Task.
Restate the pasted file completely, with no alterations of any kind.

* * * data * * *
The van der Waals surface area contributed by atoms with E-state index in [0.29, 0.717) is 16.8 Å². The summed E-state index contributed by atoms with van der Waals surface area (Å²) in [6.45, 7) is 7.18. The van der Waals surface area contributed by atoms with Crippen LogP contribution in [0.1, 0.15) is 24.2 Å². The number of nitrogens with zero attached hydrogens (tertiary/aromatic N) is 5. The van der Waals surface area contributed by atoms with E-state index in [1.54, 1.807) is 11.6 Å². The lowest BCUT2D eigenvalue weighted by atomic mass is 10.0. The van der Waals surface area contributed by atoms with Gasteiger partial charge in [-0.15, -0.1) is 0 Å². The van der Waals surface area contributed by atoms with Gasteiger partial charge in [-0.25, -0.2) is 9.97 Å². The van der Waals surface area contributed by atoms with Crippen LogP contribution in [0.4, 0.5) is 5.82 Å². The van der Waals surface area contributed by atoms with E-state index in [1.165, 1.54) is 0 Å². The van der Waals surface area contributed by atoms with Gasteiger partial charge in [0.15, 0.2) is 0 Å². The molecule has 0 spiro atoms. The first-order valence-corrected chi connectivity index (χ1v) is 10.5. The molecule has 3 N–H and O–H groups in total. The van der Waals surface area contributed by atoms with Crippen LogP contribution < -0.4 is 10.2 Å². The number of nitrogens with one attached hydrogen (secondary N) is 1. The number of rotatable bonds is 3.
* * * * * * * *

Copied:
The van der Waals surface area contributed by atoms with E-state index in [0.29, 0.717) is 16.8 Å². The summed E-state index contributed by atoms with van der Waals surface area (Å²) in [6.45, 7) is 7.18. The van der Waals surface area contributed by atoms with Crippen LogP contribution in [0.1, 0.15) is 24.2 Å². The number of nitrogens with zero attached hydrogens (tertiary/aromatic N) is 5. The van der Waals surface area contributed by atoms with E-state index in [1.54, 1.807) is 11.6 Å². The lowest BCUT2D eigenvalue weighted by atomic mass is 10.0. The van der Waals surface area contributed by atoms with Gasteiger partial charge in [-0.15, -0.1) is 0 Å². The van der Waals surface area contributed by atoms with Gasteiger partial charge in [-0.25, -0.2) is 9.97 Å². The van der Waals surface area contributed by atoms with Crippen LogP contribution in [0.4, 0.5) is 5.82 Å². The van der Waals surface area contributed by atoms with E-state index in [1.165, 1.54) is 0 Å². The van der Waals surface area contributed by atoms with Gasteiger partial charge in [0.15, 0.2) is 0 Å². The molecule has 0 spiro atoms. The first-order valence-corrected chi connectivity index (χ1v) is 10.5. The molecule has 3 N–H and O–H groups in total. The van der Waals surface area contributed by atoms with Crippen LogP contribution < -0.4 is 10.2 Å². The number of nitrogens with one attached hydrogen (secondary N) is 1. The number of rotatable bonds is 3.